• Under Jackson v. Virginia, 443 U.S. 307, 319 (1979), and Brooks v. State, 323 S.W.3d 893, 895 (Tex.Crim.App. 2010), to determine legal sufficiency, after viewing the evidence in the light most favorable to the verdict, a reviewing court considers whether the factfinder was rationally justified in finding the essential elements of the crime beyond a reasonable doubt. The reviewing court does not substitute its judgment for that of the factfinder by reevaluating the weight or credibility of the evidence but defers to the factfinder’s resolution of conflicts in testimony, weighing of evidence, and drawing reasonable inferences from the facts. The evidence is measured by the elements of the offense as defined by the hypothetically correct jury charge. Malik v. State, 953 S.W.2d 234, 240 (Tex.Crim.App. 1997). Circumstantial evidence and direct evidence can be equally probative in establishing the guilt of a defendant, and guilt can be established by circumstantial evidence alone. Under Hart v. State, 89 S.W.3d 61, 64 (Tex.Crim.App. 2002), proof of mental state will almost always depend upon circumstantial evidence, and knowledge may be inferred from the person’s acts, words, and conduct. The standard of review is the same for direct and circumstantial evidence. Hooper v. State, 214 S.W.3d 9, 13 (Tex.Crim.App. 2007). The reviewing court considers events occurring before, during, and after the commission of the offense and may rely on actions of the defendant that show an understanding and common design to do the pro­hibited act. It is not required that each fact “point directly and independently to the guilt of the appellant” if the cumulative force of all the incriminating circumstances is sufficient to support the conviction.

Burwell v. State, No. 01-18-00300-CR, 01-18-00301-CR, & 01-18-00302-CR, 2019 Tex.App.-LEXIS 4139 (Tex.App.—Houston [1st Dist.] May 21, 2019) (designated for publication) [Searches by private persons or entities]

        Under United States v. Jacobsen, 466 U.S. 109, 113 (1984), Fourth Amendment protections generally do not extend to the conduct of private persons who are not acting as government agents or with the knowledge and participation of a government official.

        Under Walter v. United States, 447 U.S. 649, 656 (1980), even a wrongful search or seizure by a private citizen does not deprive the government of the right to use evidence obtained from the wrongful search. But the government may not encourage conduct by private persons that the government cannot do. If the government encourages a search or the private citizen searches solely for the purpose of aiding law enforcement, the search is illegal.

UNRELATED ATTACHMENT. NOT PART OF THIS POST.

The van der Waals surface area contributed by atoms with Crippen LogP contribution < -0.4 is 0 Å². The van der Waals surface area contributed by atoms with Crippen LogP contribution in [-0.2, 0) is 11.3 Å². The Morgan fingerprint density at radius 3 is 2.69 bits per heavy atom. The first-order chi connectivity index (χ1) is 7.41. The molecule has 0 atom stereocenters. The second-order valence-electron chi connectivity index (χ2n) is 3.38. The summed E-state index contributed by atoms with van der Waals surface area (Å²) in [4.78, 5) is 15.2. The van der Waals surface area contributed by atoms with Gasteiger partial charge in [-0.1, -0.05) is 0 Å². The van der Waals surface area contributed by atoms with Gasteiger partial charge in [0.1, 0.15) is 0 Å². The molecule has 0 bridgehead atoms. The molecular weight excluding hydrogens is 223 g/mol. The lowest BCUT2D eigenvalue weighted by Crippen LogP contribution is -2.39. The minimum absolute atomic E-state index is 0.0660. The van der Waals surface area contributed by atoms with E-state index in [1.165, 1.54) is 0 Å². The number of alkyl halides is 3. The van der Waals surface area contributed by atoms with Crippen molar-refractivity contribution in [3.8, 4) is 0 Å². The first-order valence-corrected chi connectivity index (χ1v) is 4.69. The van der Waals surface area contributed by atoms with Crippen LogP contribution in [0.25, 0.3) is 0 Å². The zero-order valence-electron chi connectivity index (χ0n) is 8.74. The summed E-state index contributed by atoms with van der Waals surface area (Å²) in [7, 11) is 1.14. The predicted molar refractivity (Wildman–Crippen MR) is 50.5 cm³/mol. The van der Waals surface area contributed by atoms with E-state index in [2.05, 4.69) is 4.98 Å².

Under Skinner v. Railway Labor Executives’ Assn., 489 U.S. 602, 614 (1989), whether a private party should be deemed an agent or instrument of the Government for Fourth Amendment purposes turns on the degree of the Government’s participation in the private party’s activities.

        Under Stoker v. State, 788 S.W.2d 1, 11 (Tex.Crim.App. 1989), to determine whether a person is acting as an instrument or agent of the government, a court considers whether the: (1) government knew of and acquiesced in the intrusive conduct, and (2) party performing the search intended to assist law enforcement efforts or instead to further his own ends. The defendant bears the burden of proving that a private party acted as an agent of the government.

Fulton v. State, No. 04-18-00529-CR, 2019 Tex.App.-LEXIS 6536 (Tex.App.—Austin July 31, 2019) (designated for publication) [Evading arrest with a vehicle under Tex. Penal Code § 38.04(b) is an F-3]

        Under Sims v. State, 569 S.W.3d 634, 640 (Tex.Crim.App. 2019), and Boykin v. State, 818 S.W.2d 782, 785 (Tex.Crim.App. 1991), when deciding issues related to statutory construction, appellate courts apply a de novo standard of review. The courts seek to effectuate the purpose of the Legislature.

        Under Ex parte Jones, 440 S.W.3d 628, 629 (Tex.Crim.App. 2014), evading arrest with a vehicle under Tex. Penal Code § 38.04(b) is an F-3.

Ex parte J.A.G., No. 04-18-00218-CV, 2019 Tex.App.-LEXIS 5312 (Tex.App.—San Antonio June 26, 2019) (designated for publication) [Expunction of cases in which the statute was declared unconstitutional]